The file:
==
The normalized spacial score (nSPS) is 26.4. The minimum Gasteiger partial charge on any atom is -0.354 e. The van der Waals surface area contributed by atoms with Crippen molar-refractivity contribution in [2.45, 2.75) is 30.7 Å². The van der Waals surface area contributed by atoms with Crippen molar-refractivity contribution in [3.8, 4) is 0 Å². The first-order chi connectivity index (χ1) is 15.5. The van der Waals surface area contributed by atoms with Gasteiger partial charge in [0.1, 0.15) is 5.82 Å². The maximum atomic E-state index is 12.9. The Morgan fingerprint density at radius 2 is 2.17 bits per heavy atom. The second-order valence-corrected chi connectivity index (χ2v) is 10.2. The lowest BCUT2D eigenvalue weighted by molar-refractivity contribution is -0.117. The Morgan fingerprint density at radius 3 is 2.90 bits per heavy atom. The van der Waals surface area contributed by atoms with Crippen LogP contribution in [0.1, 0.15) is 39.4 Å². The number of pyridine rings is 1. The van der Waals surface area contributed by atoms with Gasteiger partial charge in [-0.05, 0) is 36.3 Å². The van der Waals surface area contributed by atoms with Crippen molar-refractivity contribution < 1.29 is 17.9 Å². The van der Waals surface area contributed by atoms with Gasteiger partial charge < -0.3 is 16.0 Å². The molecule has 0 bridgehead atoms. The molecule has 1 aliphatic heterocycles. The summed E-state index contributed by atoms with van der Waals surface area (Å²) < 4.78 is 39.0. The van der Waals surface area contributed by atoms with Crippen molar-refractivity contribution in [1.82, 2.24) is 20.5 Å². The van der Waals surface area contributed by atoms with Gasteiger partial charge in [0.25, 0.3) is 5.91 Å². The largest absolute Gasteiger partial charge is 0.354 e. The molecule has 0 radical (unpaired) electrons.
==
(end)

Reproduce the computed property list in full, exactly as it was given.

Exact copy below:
The normalized spacial score (nSPS) is 26.4. The minimum Gasteiger partial charge on any atom is -0.354 e. The van der Waals surface area contributed by atoms with Crippen molar-refractivity contribution in [2.45, 2.75) is 30.7 Å². The van der Waals surface area contributed by atoms with Crippen molar-refractivity contribution in [3.8, 4) is 0 Å². The first-order chi connectivity index (χ1) is 15.5. The van der Waals surface area contributed by atoms with Gasteiger partial charge in [0.1, 0.15) is 5.82 Å². The maximum atomic E-state index is 12.9. The Morgan fingerprint density at radius 2 is 2.17 bits per heavy atom. The second-order valence-corrected chi connectivity index (χ2v) is 10.2. The lowest BCUT2D eigenvalue weighted by molar-refractivity contribution is -0.117. The Morgan fingerprint density at radius 3 is 2.90 bits per heavy atom. The van der Waals surface area contributed by atoms with Crippen LogP contribution in [0.1, 0.15) is 39.4 Å². The number of pyridine rings is 1. The van der Waals surface area contributed by atoms with Gasteiger partial charge in [-0.05, 0) is 36.3 Å². The van der Waals surface area contributed by atoms with Crippen molar-refractivity contribution < 1.29 is 17.9 Å². The van der Waals surface area contributed by atoms with Gasteiger partial charge < -0.3 is 16.0 Å². The molecule has 0 bridgehead atoms. The molecule has 1 aliphatic heterocycles. The summed E-state index contributed by atoms with van der Waals surface area (Å²) < 4.78 is 39.0. The van der Waals surface area contributed by atoms with Crippen molar-refractivity contribution in [1.82, 2.24) is 20.5 Å². The van der Waals surface area contributed by atoms with Gasteiger partial charge in [0.25, 0.3) is 5.91 Å². The largest absolute Gasteiger partial charge is 0.354 e. The molecule has 0 radical (unpaired) electrons.